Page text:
The Impact of Integrated Management for Salt Tolerant Forage Production on Small Farmers Poverty Egypt Case Study (Sahl El-Tina)
Keywords:Impact, IMP, Income, Poverty, LATE, Shal El-Tina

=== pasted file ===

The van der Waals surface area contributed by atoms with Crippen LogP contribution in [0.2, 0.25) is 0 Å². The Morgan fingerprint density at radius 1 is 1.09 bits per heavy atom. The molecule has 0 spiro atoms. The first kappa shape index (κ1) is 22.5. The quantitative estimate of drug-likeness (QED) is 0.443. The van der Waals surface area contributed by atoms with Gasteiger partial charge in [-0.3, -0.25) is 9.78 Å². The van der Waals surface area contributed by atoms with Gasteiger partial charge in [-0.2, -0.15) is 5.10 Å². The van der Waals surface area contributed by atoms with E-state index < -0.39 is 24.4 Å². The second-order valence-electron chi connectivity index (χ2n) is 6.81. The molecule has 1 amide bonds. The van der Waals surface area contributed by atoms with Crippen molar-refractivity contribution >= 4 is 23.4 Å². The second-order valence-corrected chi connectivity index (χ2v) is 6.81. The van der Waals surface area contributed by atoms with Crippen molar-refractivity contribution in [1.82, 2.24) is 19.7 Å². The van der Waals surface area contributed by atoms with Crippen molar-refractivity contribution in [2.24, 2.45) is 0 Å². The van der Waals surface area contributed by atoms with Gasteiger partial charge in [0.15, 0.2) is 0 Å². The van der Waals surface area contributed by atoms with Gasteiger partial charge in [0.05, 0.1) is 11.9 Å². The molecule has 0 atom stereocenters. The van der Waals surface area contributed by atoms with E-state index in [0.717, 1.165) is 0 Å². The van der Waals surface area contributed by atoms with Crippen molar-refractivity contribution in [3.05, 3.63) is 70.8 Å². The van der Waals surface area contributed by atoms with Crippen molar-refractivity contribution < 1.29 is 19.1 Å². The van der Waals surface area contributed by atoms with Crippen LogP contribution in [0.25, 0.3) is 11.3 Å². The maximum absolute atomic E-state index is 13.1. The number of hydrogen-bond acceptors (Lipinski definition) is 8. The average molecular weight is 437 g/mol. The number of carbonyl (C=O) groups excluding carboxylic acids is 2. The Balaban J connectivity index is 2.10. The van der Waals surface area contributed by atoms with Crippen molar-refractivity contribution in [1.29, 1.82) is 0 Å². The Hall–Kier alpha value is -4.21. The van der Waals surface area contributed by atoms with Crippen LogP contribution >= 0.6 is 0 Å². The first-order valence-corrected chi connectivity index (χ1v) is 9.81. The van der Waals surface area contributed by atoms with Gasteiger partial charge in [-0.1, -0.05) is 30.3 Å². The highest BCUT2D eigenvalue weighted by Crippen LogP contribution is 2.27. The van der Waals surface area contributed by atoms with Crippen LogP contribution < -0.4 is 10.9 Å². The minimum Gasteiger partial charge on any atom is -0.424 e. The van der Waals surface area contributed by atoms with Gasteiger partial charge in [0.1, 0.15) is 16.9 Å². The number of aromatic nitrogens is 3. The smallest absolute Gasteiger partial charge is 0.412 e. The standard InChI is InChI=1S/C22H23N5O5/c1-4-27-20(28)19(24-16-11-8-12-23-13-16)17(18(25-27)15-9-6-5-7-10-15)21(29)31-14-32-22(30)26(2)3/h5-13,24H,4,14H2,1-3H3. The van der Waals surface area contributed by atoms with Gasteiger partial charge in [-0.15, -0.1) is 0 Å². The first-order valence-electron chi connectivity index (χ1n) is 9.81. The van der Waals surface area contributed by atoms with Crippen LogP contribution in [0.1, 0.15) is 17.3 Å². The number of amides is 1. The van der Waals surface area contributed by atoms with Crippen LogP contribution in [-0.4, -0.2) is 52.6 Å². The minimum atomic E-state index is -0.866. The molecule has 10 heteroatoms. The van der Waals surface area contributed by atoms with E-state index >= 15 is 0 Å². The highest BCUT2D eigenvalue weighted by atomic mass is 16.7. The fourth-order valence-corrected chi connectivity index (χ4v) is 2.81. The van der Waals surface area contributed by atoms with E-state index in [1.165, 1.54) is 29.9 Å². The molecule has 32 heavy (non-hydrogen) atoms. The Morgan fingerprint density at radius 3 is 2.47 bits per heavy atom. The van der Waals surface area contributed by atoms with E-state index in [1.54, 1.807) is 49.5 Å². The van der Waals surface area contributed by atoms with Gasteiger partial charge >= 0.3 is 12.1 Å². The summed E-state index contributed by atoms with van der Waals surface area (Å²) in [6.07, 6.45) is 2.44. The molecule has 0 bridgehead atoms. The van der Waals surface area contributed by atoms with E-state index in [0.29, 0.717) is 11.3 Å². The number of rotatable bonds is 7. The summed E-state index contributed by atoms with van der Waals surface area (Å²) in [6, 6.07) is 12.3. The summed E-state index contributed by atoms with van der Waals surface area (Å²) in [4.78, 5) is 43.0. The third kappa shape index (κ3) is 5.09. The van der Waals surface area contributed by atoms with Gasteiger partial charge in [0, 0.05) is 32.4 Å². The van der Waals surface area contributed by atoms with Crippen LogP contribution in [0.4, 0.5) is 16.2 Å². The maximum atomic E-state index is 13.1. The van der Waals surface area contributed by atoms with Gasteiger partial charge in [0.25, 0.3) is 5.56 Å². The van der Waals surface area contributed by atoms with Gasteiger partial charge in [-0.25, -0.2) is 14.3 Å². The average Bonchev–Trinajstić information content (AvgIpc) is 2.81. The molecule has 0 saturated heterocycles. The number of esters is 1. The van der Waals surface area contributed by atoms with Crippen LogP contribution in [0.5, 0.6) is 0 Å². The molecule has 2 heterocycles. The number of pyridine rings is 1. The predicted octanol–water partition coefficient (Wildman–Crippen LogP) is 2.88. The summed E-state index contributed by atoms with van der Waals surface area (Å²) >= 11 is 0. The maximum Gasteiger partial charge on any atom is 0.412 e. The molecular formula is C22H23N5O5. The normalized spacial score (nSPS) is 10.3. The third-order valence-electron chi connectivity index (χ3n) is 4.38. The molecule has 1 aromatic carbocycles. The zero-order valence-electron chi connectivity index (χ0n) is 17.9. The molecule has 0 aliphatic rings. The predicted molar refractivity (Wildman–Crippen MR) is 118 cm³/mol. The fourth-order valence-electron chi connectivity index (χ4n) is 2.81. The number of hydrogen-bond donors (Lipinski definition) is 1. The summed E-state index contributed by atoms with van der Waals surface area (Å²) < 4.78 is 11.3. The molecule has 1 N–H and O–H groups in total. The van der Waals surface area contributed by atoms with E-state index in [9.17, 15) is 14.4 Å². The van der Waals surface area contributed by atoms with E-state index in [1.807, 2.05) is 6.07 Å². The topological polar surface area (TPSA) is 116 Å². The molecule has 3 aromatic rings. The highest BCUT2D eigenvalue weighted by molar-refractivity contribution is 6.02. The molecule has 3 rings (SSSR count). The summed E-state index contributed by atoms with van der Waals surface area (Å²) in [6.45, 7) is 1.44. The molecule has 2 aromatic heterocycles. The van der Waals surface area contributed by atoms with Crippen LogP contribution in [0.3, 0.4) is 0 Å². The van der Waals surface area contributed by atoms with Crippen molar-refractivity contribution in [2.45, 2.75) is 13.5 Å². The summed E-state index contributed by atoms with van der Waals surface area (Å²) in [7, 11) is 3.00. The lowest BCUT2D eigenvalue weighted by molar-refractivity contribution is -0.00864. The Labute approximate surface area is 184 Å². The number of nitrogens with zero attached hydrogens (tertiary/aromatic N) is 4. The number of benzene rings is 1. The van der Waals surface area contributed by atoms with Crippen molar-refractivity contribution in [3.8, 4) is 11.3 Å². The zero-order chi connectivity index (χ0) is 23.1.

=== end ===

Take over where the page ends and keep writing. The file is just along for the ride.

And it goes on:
AbstractThis study examines the impact of New Integrated Management Package (IMP) adoption on income and poverty among fodder farming household in Sahl El-Tina. The IMP such as Rate, time, and methods of nitrogen fertilization and other fertilization, Leaching requirements for some crops, Intercropping system, Use of suitable crop genotype/variety, Use of modern irrigation systems or modified systems to save water, date, rate and method of planting. The study aims mainly to improve the lives of small farmers through the level of dissemination and application of cultivation techniques forage crops tolerant to salinity through develop and disseminate technologies packages of forage production. And reducing their probability of falling below the poverty line. Therefore suggest that intensification of the investment on IMP dissemination is a reasonable policy instrument to raise incomes and reduce poverty among fodder farming household. It used instrumental variables (IV)-based estimator to estimate the Local Average Treatment Effect (LATE) of adoption of IMP on income and poverty reduction, using cross-sectional data of 200 farmers from Shal El-Tina. The findings reveal a robust positive and significant impact of IMP adoption on farm household income and welfare measured by per capita expenditure and poverty reduction. Specifically, the empirical results suggest that adoption of IMP raises household per capita expenditure and income by an average of 529.27$ and 1371$ in Shal El-Tina per cropping season respectively, thereby reducing their probability of falling below the poverty line. Therefore suggest that intensification of the investment on IMP dissemination is a reasonable policy instrument to raise incomes and reduce poverty among fodder farming household, although complementary measures are also needed. The incidence of poverty was higher among non-IMP adopters (55.2%) than IMP adopters (49.5%). In addition, both the depth and severity of poverty were also higher (20.85% and 15.42%) among non-adopters than the adopters (18.48% and 9.88%). All three poverty measures indicate that poverty was more prevalent and severe among non-adopters compared to adopters.
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